But Jim Swert, a retired pilot who founded Recovery At Sea, had a vision to share that inspiration.
"I would almost say people arrive on this ship and they're deadpan, life is just what it is, and they open up they are just inspired by what they encounter here," he said.
As part of the program, they take wrecks like a 1930s-era Elco and restore it to its original glory. A most recent conversion includes the Elco yacht, Island Wind.
The workers are people in need of skills, and new opportunities. They are also all former substance abusers, like Rick Whearty.
Together, Whearty and Swert founded the group Recovery at Sea, a training program to repair classic boats and salvage broken lives.
"Hiring people, the veterans and also putting inner-city kids on the water is one of the most satisfying things I've ever encountered in my life," Swert said.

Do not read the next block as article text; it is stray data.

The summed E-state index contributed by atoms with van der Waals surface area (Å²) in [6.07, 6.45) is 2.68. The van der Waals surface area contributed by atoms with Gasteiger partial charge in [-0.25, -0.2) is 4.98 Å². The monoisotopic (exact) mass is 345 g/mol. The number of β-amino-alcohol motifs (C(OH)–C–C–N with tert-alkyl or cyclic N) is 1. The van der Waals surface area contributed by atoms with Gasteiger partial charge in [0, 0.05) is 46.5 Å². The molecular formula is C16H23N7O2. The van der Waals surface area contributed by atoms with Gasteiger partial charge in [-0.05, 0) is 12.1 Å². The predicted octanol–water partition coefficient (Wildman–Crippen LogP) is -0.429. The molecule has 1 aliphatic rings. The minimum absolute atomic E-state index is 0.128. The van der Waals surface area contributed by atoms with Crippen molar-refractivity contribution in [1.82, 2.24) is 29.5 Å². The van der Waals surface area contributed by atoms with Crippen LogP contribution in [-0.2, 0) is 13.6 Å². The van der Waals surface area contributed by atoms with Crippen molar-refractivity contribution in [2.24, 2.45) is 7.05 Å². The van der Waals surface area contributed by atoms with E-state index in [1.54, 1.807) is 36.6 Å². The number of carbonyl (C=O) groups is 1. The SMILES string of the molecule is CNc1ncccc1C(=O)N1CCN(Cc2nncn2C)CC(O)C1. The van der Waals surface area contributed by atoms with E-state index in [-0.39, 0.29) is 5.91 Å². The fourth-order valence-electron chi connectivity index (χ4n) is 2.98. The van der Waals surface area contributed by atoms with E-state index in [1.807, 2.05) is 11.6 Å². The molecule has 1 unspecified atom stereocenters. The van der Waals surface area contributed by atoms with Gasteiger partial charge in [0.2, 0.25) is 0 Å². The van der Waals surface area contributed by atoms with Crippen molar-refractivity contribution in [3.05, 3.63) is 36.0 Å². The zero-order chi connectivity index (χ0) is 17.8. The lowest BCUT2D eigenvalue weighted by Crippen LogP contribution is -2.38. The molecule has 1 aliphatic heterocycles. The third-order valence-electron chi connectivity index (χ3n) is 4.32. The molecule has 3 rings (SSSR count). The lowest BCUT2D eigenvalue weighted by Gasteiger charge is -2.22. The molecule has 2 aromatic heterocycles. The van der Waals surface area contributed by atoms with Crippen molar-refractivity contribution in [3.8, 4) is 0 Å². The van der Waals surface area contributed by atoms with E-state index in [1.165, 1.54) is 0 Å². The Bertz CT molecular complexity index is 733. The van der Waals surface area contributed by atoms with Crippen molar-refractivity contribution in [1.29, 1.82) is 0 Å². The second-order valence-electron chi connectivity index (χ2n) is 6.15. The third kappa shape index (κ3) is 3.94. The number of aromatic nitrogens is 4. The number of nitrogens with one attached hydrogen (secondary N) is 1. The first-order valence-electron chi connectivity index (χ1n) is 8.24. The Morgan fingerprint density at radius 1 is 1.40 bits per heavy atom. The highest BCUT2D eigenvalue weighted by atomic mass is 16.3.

The group spent Friday seeking partners and workers with a veteran's aid group, New Directions.
"What we offer and what Recovery at Sea offers is hope and faith and healing," said Matt Davidson of New Directions.
Trainees learn everything it takes to repair and maintain a boat. They are skills that are in demand, even in this economy.
"I can get off a plane anywhere on the planet and I can have a job wherever there is water or boats," Whearty said.
Recovery at Sea says with more support, many more boats and many more lives can be turned around
"We pass it on and we pay it forward, it is a gift," Swert said.